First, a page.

Mikey Shaefer on the second ascent.
|RAIN AND WET ROCK The sandstone around Moab is fragile and is very easily damaged when it is wet. MORE INFO >>>|
Bluff sits on the banks of the San Juan River, about 100 miles south of Moab. It is one of the smaller towns along this lonely stretch of Highway 191, and has little in the way of amenities. There are no groceries available, other than the offerings of the local gas station. A couple of restaurants are open seasonally. The Comb Ridge Coffee offers good brew and breakfast fare; it's also open seasonally.
Bluff is much better known for its rock art and ruins than rock climbing. It is an authentic slice of the southwest, that affords vast opportunity for exploration. Scattered inconspicuously about the region are undeveloped and relatively undisturbed archeological sites that exude a timeless feel. Leave all artifacts behind, and minimize your presence while visiting these sites.
Traveling climbers have generally passed by the area without much notice en route to more esteemed zones of the Colorado Plateau. However, Bluff is surrounded by readily accessible cliffs, that can provide a nice layover for the road-weary rockhound. Throughout the years, various aficionados of the obscure explored these walls and left behind a smattering of routes. Mike Baker, Jay Anderson, Mike Friedrichs, etc. contributed routes here.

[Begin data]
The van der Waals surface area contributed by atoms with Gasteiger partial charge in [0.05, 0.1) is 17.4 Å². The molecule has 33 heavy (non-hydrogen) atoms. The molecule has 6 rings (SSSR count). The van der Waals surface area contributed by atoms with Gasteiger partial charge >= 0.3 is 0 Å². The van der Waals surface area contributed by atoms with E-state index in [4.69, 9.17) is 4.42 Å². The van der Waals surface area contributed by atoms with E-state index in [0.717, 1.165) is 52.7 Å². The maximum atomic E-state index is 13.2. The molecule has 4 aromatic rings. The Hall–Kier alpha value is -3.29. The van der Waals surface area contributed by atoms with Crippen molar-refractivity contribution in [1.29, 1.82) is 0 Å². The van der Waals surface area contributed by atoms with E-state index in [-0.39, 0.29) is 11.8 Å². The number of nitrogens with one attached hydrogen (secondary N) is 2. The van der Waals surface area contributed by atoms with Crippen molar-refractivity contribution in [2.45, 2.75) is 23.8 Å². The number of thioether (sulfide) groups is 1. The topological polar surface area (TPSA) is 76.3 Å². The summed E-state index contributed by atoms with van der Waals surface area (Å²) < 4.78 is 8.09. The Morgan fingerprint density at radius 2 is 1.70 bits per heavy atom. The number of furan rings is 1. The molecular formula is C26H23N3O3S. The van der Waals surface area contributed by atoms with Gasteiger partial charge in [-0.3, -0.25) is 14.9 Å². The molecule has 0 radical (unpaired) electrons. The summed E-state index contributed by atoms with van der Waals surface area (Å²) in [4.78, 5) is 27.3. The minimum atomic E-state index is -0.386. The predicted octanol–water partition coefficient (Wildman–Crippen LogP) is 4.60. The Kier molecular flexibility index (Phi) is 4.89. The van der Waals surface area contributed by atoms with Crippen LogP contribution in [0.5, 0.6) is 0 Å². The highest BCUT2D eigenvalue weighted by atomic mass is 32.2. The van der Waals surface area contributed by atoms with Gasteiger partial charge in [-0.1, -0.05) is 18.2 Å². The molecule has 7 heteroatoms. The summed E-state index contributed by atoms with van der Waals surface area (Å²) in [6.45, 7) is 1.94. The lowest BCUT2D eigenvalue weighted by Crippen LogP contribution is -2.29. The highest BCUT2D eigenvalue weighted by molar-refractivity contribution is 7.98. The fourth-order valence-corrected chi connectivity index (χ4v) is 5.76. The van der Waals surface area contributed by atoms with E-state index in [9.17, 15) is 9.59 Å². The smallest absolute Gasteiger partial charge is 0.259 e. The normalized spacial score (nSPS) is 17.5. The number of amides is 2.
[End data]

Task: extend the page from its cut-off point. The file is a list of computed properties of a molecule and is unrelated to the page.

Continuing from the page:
The Bluff Sandstone Member is an eolian layer unique to the area, and belongs to the Morrison Formation dating back to the Jurassic. It sits atop the crumbling Wanakah Formation and is reminiscent of the Entrada atop Dewey Bridge layering found around Moab in zones like Arches and Tusher Canyon. In many spots, the Wanakah layer is exposed (sometimes with considerable height) and thwarts climbing access to the Bluff Member above. The Bluff Member varies greatly in solidity throughout the region. In general, it is sandy and soft; however, patches of quality stone exist, protected with a reddish/brown varnish, that are of comparable quality to the "good" Entrada zones. Needless to say, this is an area for desert rats familiar with the intricacies of variable rock, and probably won't appeal those only initiated in Creek Wingate.
Bluff is on Highway 191, about 100 miles south of Moab, UT.
Weather station 0.3 miles from here
14 Total Climbing Routes
['4 Stars',3],['3 Stars',5],['2 Stars',5],['1 Star',1],['Bomb',0]
Classic Climbing Routes in Bluff
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Mountain Project's determination of the classic, most popular, highest rated climbing routes for Bluff: